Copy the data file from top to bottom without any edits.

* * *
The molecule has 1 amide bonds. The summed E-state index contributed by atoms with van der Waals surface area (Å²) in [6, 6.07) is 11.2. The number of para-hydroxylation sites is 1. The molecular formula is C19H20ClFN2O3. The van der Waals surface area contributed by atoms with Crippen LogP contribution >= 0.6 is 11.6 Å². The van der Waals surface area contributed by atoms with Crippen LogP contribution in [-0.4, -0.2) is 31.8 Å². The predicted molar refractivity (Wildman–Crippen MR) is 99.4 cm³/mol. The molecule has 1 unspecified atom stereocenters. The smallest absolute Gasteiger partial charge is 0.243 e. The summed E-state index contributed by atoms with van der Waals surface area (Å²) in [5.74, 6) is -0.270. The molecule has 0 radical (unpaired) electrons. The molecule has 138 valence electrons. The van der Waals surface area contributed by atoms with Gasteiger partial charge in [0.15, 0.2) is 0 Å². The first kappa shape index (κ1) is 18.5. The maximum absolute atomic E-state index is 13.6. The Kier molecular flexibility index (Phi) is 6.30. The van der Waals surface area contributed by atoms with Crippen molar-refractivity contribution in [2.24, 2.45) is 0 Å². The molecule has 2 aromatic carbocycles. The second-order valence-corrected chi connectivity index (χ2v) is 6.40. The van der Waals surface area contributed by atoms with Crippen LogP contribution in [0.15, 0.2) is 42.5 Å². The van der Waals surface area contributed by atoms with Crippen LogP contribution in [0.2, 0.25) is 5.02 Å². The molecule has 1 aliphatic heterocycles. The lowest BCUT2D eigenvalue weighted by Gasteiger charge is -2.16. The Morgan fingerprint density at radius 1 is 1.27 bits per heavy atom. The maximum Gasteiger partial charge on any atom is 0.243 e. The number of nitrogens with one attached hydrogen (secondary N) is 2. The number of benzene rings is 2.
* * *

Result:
The molecule has 1 amide bonds. The summed E-state index contributed by atoms with van der Waals surface area (Å²) in [6, 6.07) is 11.2. The number of para-hydroxylation sites is 1. The molecular formula is C19H20ClFN2O3. The van der Waals surface area contributed by atoms with Crippen LogP contribution >= 0.6 is 11.6 Å². The van der Waals surface area contributed by atoms with Crippen LogP contribution in [-0.4, -0.2) is 31.8 Å². The predicted molar refractivity (Wildman–Crippen MR) is 99.4 cm³/mol. The molecule has 1 unspecified atom stereocenters. The smallest absolute Gasteiger partial charge is 0.243 e. The summed E-state index contributed by atoms with van der Waals surface area (Å²) in [5.74, 6) is -0.270. The molecule has 0 radical (unpaired) electrons. The molecule has 138 valence electrons. The van der Waals surface area contributed by atoms with Gasteiger partial charge in [0.15, 0.2) is 0 Å². The first kappa shape index (κ1) is 18.5. The maximum absolute atomic E-state index is 13.6. The Kier molecular flexibility index (Phi) is 6.30. The van der Waals surface area contributed by atoms with Crippen molar-refractivity contribution in [2.24, 2.45) is 0 Å². The molecule has 2 aromatic carbocycles. The second-order valence-corrected chi connectivity index (χ2v) is 6.40. The van der Waals surface area contributed by atoms with Crippen LogP contribution in [0.15, 0.2) is 42.5 Å². The van der Waals surface area contributed by atoms with Crippen LogP contribution in [0.2, 0.25) is 5.02 Å². The molecule has 1 aliphatic heterocycles. The lowest BCUT2D eigenvalue weighted by Gasteiger charge is -2.16. The Morgan fingerprint density at radius 1 is 1.27 bits per heavy atom. The maximum Gasteiger partial charge on any atom is 0.243 e. The number of nitrogens with one attached hydrogen (secondary N) is 2. The number of benzene rings is 2.